The European Commission has condemned apparent “hate speech” by a radical politician in South Africa but insisted it has faith in the country’s institutions to deal with the issue.
Local Marxist firebrand Julius Malema was earlier this month filmed taking part in a chant that allegedly calls for the shooting of Boers, the country’s 17th century settlers. Melema leads the Economic Freedom Fighters (EFF), a far left-wing party he founded in 2013.
At a well-attended celebration marking the EFF’s 10th anniversary, he chanted “kill the Boer”, a slogan deriding South Africans of Dutch, German and Huguenot descent.
The footage featuring Malema in his usual red beret surfaced on social media, sparking renewed discussions about the contentious song that originated during the anti-apartheid struggles that ended in the early 1990s.
Malema is a self-confessed supporter of Russian President Vladimir Putin and well known for his anti-West, anti-European comments.
There has been a surge in attacks on Boer farmers.
South Africa’s Pan-Africanist political party chants "Shoot to kill. Kill the Boer (Whites), kill the farmer." pic.twitter.com/iQKVv4KKPE
— 🏴☠️InTylerWeTrust🏴☠️🥃🤍 (@bourbonislife80) August 1, 2023
Asked to comment, European Commission spokesperson told Brussels Signal: “The EU rejects hate speech and incitement to violence targeting any person or group based on their race or ethnic origin, religion, gender or orientation in all circumstances.
“We work closely with South Africa on human rights issues. Our human rights and democracy strategy for South Africa has as its first priority to, ‘Protect and empower people, eliminating inequalities, discrimination and exclusion.’ This includes monitoring and combatting issues such as hate speech, racism and xenophobia.
“South Africa has strong democratic institutions, including a constitutionally mandated Human Rights Council to deal with issues around hate speech, racism, xenophobia and discrimination,” the spokesman said.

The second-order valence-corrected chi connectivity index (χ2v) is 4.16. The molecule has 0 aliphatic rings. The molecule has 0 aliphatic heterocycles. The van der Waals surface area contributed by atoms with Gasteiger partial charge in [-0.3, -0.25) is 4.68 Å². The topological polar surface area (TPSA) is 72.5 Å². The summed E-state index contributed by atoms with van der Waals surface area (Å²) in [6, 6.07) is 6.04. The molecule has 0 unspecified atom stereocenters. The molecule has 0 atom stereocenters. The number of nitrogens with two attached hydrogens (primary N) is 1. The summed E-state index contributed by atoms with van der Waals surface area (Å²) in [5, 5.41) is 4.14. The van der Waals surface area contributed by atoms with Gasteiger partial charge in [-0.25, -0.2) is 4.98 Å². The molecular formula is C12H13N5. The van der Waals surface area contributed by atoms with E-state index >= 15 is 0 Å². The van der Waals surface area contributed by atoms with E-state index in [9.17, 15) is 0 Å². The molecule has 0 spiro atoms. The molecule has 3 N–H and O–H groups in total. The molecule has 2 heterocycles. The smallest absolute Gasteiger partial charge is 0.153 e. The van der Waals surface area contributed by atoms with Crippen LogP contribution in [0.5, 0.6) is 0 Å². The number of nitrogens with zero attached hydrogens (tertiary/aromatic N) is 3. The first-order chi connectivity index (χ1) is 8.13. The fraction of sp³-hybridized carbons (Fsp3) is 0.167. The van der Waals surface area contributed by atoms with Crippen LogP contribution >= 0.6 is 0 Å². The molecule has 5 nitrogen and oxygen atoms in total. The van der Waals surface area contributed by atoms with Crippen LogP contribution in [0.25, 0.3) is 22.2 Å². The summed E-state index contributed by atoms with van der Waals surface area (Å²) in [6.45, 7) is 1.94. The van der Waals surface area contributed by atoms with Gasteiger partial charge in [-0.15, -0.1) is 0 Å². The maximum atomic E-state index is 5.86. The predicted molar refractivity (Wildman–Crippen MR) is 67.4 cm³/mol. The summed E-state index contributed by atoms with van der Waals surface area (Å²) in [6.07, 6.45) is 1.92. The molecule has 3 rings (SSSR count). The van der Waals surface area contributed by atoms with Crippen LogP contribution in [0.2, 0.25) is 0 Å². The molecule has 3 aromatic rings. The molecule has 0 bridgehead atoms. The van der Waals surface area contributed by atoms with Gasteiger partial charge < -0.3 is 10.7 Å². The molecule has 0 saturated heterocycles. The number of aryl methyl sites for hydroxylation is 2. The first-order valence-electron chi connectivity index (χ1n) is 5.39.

“We therefore have full confidence that the matter will be dealt with within the law.”
AfriForum, an NGO that focuses on the interests of Afrikaners, has announced it will go to the courts, again, after the country’s Equality Court ruled in 2022 that the Kill the Boer chant is “not hate speech”.
Kallie Kriel, CEO of AfriForum, said the court appeal forms part of his group’s strategy to oppose Malema’s “racist and polarising actions” on three fronts; through legal actions, the mobilisation of “community safety structures” and the promotion of “mutual recognition and respect” between cultural communities.
“I believe AfriForum has a strong case against Malema but should the South African courts find that it is acceptable for Malema to sing songs that incite genocide against minorities, AfriForum will pursue the case internationally,” Kriel said.
@elonmusk, your concern is greatly needed. Just look at the Plaasmoorde monument: each cross represents a white farmer killed. This monument adds a chilling context to Julius Malema's 'Kill the Boer' song. It's crucial to acknowledge the real-world implications beyond the lyrics: pic.twitter.com/rK5W3YLIGP
— Jonas Nilsson (@Jonas2Nilsson) August 4, 2023
In an odd turn of events, given that Malema is apparently pro-Russian, Russia Today reported that Moscow is planning to build an “African village” in Russia as part of a five-year pilot programme to settle thousands of Boer migrants from South Africa. Russia Today is banned in the EU.
African diplomats joined African International Congress in Russia (AIC) representatives and local officials from Tver Oblast Region, not far from Moscow, last week for a ceremony unveiling the symbolic cornerstone of the village, which is set to be built near the hamlet of Porechye. The plan is to establish 30 such settlements in Russia for Boer Afrikaners who want to emigrate there.
The goal is to settle about 3,000 Boer families. If successful, the AIC and its partners hope to expand the programme to other regions in Russia.